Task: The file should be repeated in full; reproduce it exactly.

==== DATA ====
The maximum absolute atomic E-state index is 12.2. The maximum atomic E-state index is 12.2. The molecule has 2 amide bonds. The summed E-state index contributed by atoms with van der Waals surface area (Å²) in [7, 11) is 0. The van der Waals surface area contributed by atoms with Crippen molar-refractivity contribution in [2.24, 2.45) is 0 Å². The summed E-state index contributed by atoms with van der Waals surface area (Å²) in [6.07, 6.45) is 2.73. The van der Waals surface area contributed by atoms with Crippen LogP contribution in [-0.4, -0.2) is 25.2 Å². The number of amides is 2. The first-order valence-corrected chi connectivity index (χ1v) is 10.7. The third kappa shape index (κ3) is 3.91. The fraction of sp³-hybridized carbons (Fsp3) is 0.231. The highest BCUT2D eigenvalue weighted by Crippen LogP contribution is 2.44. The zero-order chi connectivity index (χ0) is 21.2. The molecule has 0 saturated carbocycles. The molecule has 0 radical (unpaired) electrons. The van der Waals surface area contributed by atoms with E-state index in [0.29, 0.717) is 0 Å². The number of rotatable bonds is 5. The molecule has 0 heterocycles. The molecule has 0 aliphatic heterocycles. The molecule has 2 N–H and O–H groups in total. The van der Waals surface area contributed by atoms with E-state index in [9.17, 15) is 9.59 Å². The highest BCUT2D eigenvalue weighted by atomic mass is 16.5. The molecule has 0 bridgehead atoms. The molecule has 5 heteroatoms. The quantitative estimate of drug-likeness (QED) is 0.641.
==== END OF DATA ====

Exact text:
The maximum absolute atomic E-state index is 12.2. The maximum atomic E-state index is 12.2. The molecule has 2 amide bonds. The summed E-state index contributed by atoms with van der Waals surface area (Å²) in [7, 11) is 0. The van der Waals surface area contributed by atoms with Crippen molar-refractivity contribution in [2.24, 2.45) is 0 Å². The summed E-state index contributed by atoms with van der Waals surface area (Å²) in [6.07, 6.45) is 2.73. The van der Waals surface area contributed by atoms with Crippen LogP contribution in [-0.4, -0.2) is 25.2 Å². The number of amides is 2. The first-order valence-corrected chi connectivity index (χ1v) is 10.7. The third kappa shape index (κ3) is 3.91. The fraction of sp³-hybridized carbons (Fsp3) is 0.231. The highest BCUT2D eigenvalue weighted by Crippen LogP contribution is 2.44. The zero-order chi connectivity index (χ0) is 21.2. The molecule has 0 saturated carbocycles. The molecule has 0 radical (unpaired) electrons. The van der Waals surface area contributed by atoms with E-state index in [0.29, 0.717) is 0 Å². The number of rotatable bonds is 5. The molecule has 0 heterocycles. The molecule has 0 aliphatic heterocycles. The molecule has 2 N–H and O–H groups in total. The van der Waals surface area contributed by atoms with E-state index in [9.17, 15) is 9.59 Å². The highest BCUT2D eigenvalue weighted by atomic mass is 16.5. The molecule has 0 bridgehead atoms. The molecule has 5 heteroatoms. The quantitative estimate of drug-likeness (QED) is 0.641.